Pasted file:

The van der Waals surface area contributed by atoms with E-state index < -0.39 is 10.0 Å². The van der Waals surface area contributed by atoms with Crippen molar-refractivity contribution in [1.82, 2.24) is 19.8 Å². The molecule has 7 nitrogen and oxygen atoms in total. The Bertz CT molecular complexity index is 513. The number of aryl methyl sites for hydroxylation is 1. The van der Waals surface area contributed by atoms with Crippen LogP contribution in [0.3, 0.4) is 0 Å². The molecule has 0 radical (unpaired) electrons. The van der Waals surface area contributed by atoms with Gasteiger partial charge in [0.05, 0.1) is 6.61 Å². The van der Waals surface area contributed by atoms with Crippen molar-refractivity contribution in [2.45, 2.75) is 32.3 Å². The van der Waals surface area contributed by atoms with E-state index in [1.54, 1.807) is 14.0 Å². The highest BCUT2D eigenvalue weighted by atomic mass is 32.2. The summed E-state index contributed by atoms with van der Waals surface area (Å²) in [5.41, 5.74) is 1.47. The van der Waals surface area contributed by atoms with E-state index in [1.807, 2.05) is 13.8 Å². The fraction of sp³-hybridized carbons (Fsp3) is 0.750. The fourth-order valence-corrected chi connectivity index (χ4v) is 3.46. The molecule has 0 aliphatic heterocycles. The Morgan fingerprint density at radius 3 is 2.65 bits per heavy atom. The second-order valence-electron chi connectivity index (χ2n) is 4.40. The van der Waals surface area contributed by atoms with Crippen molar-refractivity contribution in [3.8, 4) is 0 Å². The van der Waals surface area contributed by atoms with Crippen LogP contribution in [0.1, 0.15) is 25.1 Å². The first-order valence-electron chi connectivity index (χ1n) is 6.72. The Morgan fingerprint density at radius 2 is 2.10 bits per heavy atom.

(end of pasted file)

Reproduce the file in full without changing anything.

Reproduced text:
The van der Waals surface area contributed by atoms with E-state index < -0.39 is 10.0 Å². The van der Waals surface area contributed by atoms with Crippen molar-refractivity contribution in [1.82, 2.24) is 19.8 Å². The molecule has 7 nitrogen and oxygen atoms in total. The Bertz CT molecular complexity index is 513. The number of aryl methyl sites for hydroxylation is 1. The van der Waals surface area contributed by atoms with Crippen LogP contribution in [0.3, 0.4) is 0 Å². The molecule has 0 radical (unpaired) electrons. The van der Waals surface area contributed by atoms with Gasteiger partial charge in [0.05, 0.1) is 6.61 Å². The van der Waals surface area contributed by atoms with Crippen molar-refractivity contribution in [2.45, 2.75) is 32.3 Å². The van der Waals surface area contributed by atoms with E-state index in [1.54, 1.807) is 14.0 Å². The highest BCUT2D eigenvalue weighted by atomic mass is 32.2. The summed E-state index contributed by atoms with van der Waals surface area (Å²) in [5.41, 5.74) is 1.47. The van der Waals surface area contributed by atoms with E-state index in [1.807, 2.05) is 13.8 Å². The fraction of sp³-hybridized carbons (Fsp3) is 0.750. The fourth-order valence-corrected chi connectivity index (χ4v) is 3.46. The molecule has 0 aliphatic heterocycles. The Morgan fingerprint density at radius 3 is 2.65 bits per heavy atom. The second-order valence-electron chi connectivity index (χ2n) is 4.40. The van der Waals surface area contributed by atoms with Crippen molar-refractivity contribution in [3.8, 4) is 0 Å². The van der Waals surface area contributed by atoms with Crippen LogP contribution in [0.1, 0.15) is 25.1 Å². The first-order valence-electron chi connectivity index (χ1n) is 6.72. The Morgan fingerprint density at radius 2 is 2.10 bits per heavy atom.